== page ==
Radiopharmacy and Radiobiology Aspects for 161-Terbium


From a radiopharmaceutical point of view, 161-Terbium (161Tb) and 177-Lutetium (177Lu) are both radiolanthanides that show similar decay characteristics and coordination chemistry [1]. This means that 161Tb can be stably coordinated with a DOTA chelator and used in combination with a number of small molecules, peptides, and antibodies currently employed with 177Lu [1].

In terms of production, 161Tb can be produced by neutron irradiation of enriched 160Gd targets in nuclear research reactors [1]. The final product, 161TbCl3, can be obtained at an activity concentration of 11-21 MBq/μL with ≥99% radionuclide and radiochemical purity. The DOTA chelator can be radiolabeled with 161Tb or no-carrier-added 177Lu at the molar activity deemed useful for clinical application, even at the two-week time point after the conclusion of chemical separation. It is worth mentioning that in comparison to carrier-added 177Lu, no-carrier-added 177Lu has longer shelf-life because there is no contamination with long-lived metastable Lu-177m (half-life 160.1 days), which requires radiation safety management and secure waste storage.

However, 161Tb may show superior therapeutic efficacy compared to 177Lu due to the co-emission of a substantially larger number of conversion and Auger electrons within a favorable energy range. For example, for 100μm-diameter and 10μm-diameter spheres, 161Tb can deliver a 1.8 and 3.6 times higher dose than 177Lu, respectively, making 161Tb the more suitable candidate for treating micrometastases [2].

A study published in the Journal of Nuclear Medicine compared the effectiveness of 90Y, 177Lu, 111In, and 161Tb in irradiating micrometastases [3]. The study found that 161Tb is a promising radionuclide because it combines the advantages of a medium-energy β− emission with those of Auger and conversion electrons while emitting fewer photons than 111In. In a 100-μm metastasis, the dose delivered by 90Y was only 1.36 Gy, compared with 24.5 Gy for 177Lu, 38.9 Gy for 111In, and 44.5 Gy for 161Tb [3]. This suggests that 161Tb might be better suited to the treatment of minimal residual disease.

Beta electrons and Auger electrons are two different types of particles that are emitted from an atom. Beta electrons are emitted from the nucleus of an atom during beta decay. On the other hand, Auger electrons are emitted not from the nucleus but from the atom itself, during a process called the Auger effect.

The Auger effect occurs when an inner-shell vacancy in an atom is filled by an electron from a higher energy level, resulting in the release of energy. This energy can be transferred to another electron, which is then ejected from the atom as an Auger electron. The kinetic energy of the Auger electron corresponds to the difference between the energy of the initial electronic transition into the vacancy and the ionization energy of the electron shell from which the Auger electron was ejected.  Due to their low kinetic energy, emitted Auger electrons travel over a very short range, less than the size of a single cell, in the order of less than a few-hundred nanometers.  For comparison, the most commonly used beta-particle emitters have a tissue penetration range in the order of up to 1-10 mm, depending on the energy [5].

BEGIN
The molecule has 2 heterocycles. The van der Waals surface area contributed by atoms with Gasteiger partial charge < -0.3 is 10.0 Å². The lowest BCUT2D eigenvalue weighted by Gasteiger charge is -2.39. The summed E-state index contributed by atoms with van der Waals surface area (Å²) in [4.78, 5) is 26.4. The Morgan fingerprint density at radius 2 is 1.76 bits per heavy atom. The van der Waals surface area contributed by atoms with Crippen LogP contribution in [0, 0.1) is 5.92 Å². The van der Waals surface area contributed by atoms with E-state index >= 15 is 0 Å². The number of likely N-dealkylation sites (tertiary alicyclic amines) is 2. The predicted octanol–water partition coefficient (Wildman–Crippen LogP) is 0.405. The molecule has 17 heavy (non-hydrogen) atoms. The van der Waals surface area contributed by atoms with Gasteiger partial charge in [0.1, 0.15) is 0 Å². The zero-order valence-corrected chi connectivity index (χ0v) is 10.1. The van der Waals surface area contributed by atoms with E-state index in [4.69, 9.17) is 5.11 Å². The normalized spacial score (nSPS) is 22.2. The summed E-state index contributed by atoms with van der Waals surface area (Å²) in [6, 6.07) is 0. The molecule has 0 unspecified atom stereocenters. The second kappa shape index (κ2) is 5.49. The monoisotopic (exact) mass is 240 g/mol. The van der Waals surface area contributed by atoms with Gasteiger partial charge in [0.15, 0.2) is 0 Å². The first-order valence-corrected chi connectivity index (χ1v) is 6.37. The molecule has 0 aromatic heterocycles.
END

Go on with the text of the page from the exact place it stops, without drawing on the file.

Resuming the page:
Beta electrons can cause damage to cancer cells in different ways. They emit a lower energy than alpha particles, but can travel further distances. Because of their lower energy levels, more particles are required to cause lethal damage to cells.

On the other hand, Auger electrons (AE) are very low energy electrons whose energy is deposited over nanometer-micrometer distances, resulting in high linear energy transfer (LET) that is sufficiently potent to cause lethal damage to cancer cells [5]. AEs can cause DNA damage both directly and indirectly via water radiolysis. They can also kill targeted cancer cells by damaging the cell membrane, and kill non-targeted cells through a cross-dose or bystander effect [6].

In summary, both 161Tb and 177Lu have similar decay characteristics and chemical behavior, making them suitable for use in targeted radionuclide therapy. However, the co-emission of conversion and Auger electrons by 161Tb may enhance its therapeutic effect compared to 177Lu. Both isotopes can be produced and purified for clinical use, and studies have shown that 161Tb may be even more effective than 177Lu in reducing the viability of tumor cells.


  1. Gracheva, N., Müller, C., Talip, Z. et al. Production and characterization of no-carrier-added 161Tb as an alternative to the clinically-applied 177Lu for radionuclide therapy. EJNMMI radiopharm. chem. 4, 12 (2019).
  2. Hindie, E., Morgat, C., Alcocer-Avila, M.E., & Champion, C. (2019). Radiation doses from terbium-161 compared to lutetium-177 in single tumor cells and micrometastases. European Journal of Nuclear Medicine and Molecular Imaging, 46(suppl1), S115.
  3. Hindié, Paolo Zanotti-Fregonara, Michele A. Quinto, Clément Morgat and Christophe Champion. Dose Deposits from 90Y, 177Lu, 111In, and 161Tb in Micrometastases of Various Sizes: Implications for Radiopharmaceutical Therapy Elif. Journal of Nuclear Medicine,May 2016, 57 (5) 759-764; DOI:
  4. Ku, A., Facca, V.J., Cai, Z. et al. Auger electrons for cancer therapy – a review. EJNMMI radiopharm. chem.4, 27 (2019).
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Haim Golan

Chief Medical Officer

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